Will emoji reactions soon come to Twitter?


A user found a pre-test version of the feature, which enables you to select from several symbols instead of only ‘liking’ a tweet.

By Beki Winchel | Posted: November 17, 2015
If you’re not a fan of Twitter’s shift from “favorites” to “likes,” you might soon have more options.

A Twitter user with developer access found a potential new feature in the social media platform’s iOS app: the ability to select a range of emojis instead of just “liking” a tweet with a heart.

The option is similar to Facebook Reactions, a way for Facebook users to react to posts other than the “like” button. Emojis are becoming a popular way to communicate online; Oxford Dictionaries named the “face with tears of joy” emoji its 2015 Word of the Year.

The feature isn’t even in its testing phase. The Twitter user who found it was using the app on a jailbroken iPhone—an unlocked device on which you can download non-Apple apps and files—which afforded a view of the work in progress. However, it is a sign that Twitter is striving to attract new people to its platform.

[RELATED: Elevate your social media game and learn online best practices. Join us at our Disney World summit.]

Verge editor Casey Newton explained how several emojis could help users select the right emotion to respond to a tweet, but it does seem to be a departure from other choices to make Twitter simpler for new users:

… For Twitter, expanded reactions could help users express themselves more easily and appropriately—one criticism of the introduction of hearts was that they could strike the wrong tone in cases where a tweet expressed something terrible or upsetting. On the other hand, new emoji add additional complexity to Twitter at a time when the company is striving to make itself simpler and more accessible to new users.

Veteran Twitter users did not respond well to the star-to-heart change.

Newton also contacted Twitter for a comment and tweeted its response:

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If You’re In The E-Commerce Business, You Might Be Spending More Time on Pinterest Soon


E-commerce professionals, listen up. Pinterest just announced the expansion of “Buyable Pins” to a bunch of new e-commerce platforms. This means there’s a greater chance your online store will integrate into Pinterest, allowing users to purchase your products directly in Pins.

Current State of “Buyable Pins”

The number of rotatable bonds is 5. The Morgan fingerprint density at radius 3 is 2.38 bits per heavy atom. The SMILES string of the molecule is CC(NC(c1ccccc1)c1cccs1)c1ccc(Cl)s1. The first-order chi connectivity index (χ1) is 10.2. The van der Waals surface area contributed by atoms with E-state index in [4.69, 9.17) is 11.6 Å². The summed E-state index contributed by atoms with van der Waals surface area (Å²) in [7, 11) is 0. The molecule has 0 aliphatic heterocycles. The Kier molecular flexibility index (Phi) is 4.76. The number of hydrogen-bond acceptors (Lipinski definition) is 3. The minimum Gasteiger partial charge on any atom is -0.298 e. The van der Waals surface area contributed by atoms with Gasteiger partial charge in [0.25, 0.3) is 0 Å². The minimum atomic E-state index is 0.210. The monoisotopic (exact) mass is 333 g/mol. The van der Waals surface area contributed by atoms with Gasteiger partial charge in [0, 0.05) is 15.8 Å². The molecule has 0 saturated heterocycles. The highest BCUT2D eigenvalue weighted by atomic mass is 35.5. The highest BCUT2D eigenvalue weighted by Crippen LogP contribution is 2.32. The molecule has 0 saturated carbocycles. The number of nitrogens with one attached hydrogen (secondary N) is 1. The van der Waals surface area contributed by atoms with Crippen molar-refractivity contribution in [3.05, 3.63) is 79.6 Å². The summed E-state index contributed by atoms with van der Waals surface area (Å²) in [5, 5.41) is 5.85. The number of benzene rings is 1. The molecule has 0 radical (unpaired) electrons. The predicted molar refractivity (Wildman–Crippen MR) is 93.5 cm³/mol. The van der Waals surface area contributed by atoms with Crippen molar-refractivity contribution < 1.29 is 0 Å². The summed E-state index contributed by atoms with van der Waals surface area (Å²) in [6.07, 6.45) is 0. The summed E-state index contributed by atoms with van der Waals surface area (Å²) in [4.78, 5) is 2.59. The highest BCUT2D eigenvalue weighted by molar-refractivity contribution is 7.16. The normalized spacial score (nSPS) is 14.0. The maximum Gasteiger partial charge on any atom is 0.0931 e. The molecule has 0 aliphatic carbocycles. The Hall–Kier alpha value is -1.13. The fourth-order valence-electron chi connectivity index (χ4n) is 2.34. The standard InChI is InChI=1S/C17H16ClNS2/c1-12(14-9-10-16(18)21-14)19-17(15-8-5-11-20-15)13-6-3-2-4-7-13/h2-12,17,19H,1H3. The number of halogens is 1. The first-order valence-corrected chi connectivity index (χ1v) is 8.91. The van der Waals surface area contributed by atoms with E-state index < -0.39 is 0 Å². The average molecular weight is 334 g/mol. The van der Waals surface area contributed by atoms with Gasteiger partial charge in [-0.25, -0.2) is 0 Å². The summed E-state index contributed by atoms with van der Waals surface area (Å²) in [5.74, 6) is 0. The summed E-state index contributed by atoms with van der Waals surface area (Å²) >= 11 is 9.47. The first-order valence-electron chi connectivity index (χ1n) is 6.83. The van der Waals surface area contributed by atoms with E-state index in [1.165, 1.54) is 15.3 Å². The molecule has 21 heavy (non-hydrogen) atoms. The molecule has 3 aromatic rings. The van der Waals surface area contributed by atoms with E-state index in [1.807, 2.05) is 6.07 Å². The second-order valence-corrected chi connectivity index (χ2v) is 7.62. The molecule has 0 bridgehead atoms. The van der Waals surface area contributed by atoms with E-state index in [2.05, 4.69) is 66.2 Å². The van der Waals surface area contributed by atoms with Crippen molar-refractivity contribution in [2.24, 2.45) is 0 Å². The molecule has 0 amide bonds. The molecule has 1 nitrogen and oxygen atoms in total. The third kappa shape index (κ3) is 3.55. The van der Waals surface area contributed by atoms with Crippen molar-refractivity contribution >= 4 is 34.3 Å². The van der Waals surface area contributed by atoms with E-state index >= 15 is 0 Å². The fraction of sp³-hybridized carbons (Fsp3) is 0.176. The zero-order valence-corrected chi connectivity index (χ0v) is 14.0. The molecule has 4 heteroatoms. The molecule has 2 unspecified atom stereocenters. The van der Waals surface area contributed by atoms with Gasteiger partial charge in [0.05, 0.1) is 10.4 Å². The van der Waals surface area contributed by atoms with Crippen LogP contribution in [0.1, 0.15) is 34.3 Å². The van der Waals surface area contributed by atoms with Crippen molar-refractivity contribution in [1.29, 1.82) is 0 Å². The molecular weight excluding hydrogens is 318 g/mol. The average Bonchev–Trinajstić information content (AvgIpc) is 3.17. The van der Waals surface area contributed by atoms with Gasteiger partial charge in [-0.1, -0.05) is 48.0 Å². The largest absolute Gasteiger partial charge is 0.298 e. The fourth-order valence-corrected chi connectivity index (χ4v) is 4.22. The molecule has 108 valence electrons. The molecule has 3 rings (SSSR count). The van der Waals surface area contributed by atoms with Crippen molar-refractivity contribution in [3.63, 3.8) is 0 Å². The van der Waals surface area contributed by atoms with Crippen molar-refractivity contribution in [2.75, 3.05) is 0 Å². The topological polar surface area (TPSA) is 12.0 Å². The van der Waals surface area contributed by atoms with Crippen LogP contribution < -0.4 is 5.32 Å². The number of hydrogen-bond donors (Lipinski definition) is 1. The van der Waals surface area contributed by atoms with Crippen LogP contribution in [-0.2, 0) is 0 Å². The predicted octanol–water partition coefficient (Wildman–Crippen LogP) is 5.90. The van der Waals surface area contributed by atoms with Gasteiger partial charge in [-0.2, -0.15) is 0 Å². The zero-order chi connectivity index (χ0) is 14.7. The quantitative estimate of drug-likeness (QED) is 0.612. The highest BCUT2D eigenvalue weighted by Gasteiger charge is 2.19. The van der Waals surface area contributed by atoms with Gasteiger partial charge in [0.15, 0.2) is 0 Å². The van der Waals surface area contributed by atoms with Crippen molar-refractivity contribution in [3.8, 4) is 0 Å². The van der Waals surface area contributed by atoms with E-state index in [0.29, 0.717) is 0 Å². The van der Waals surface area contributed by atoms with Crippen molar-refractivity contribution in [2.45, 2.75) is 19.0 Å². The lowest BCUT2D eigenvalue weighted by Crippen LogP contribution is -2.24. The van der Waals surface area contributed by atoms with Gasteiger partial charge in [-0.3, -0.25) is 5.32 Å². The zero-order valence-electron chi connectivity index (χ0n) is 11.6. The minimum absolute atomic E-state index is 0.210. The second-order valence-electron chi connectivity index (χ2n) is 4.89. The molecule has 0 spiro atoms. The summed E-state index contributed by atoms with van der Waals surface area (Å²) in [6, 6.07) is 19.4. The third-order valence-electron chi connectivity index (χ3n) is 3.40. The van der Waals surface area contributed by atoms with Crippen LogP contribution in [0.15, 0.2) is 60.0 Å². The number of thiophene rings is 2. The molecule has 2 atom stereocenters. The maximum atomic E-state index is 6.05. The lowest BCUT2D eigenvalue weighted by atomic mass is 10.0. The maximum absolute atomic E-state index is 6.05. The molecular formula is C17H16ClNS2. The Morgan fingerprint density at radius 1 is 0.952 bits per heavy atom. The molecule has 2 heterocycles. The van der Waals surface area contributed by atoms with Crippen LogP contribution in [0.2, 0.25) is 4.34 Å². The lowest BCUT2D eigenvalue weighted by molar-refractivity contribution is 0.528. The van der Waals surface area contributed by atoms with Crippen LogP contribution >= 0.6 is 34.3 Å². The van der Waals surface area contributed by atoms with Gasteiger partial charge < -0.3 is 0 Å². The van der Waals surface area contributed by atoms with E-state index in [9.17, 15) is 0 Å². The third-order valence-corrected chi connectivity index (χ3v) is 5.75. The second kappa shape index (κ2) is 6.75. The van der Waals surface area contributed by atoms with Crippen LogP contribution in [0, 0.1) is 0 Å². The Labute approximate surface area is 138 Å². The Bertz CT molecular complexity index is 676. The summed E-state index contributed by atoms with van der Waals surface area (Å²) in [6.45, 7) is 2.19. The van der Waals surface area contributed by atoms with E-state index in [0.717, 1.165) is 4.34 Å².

Some of the top e-commerce partners to join Pinterest include Bigcommerce, Magento, and IBM Commerce, which follow the steps of fellow e-commerce services, Shopify and Demandware, as the core platforms supported on Pinterest. Even with the addition of these new merchants, “Buyable Pins” represent less than 1% of the total number of Pins (0.12% to be a bit more precise). Yes, “Buyable Pins” have a long way to go, but this announcement is a big step towards establishing Pinterest as a premiere shopping experience for users, and a notable destination for companies to sell their products.


So, What Really Is a “Buyable Pin” on Pinterest?

What separates Buyable Pins from regular ones is the amount of rich data within the pic, which includes the product’s price, size, color, and other relevant info. Pinterest wants retailers and brands to see the vision that they see, which is a purchasing cycle from Pin creation, to user discovery, to customer purchase. If you’re a merchant selling items through Pinterest, you keep 100% of the sale. Pinterest doesn’t take a penny of the cut. Instead, they’re running promoted and sponsored Pins across the platform to generate revenue.

How This Impacts Your Content Strategy

If you’re a retailer or have an e-commerce shop, this might change the way you think about your overall content strategy. If you’re not actively posting on Pinterest, you might want to start. Pinterest is often overlooked by Facebook, Instagram, and Snapchat today, but the reality is there are still 100 million users that create boards and Pin items, a number not to be ignored for any company.

If you don’t have a concrete plan in place for your Pinterest strategy, it’s worth reading our “5 Remarkably Clever Ways To Use Pinterest” article. From interactive boards to using Pinterest as a microsite, there are countless ways to express your brand and products on Pinterest for the world to see, and ideally, to buy. “Buyable Pins” integrating with more e-commerce platforms is a win for everyone, and if your e-commerce platform is not yet supported, chances are it will be soon.

And at the end of the day, all Pinterest users are secretly Emma Stone in some way or another.

Social Media Week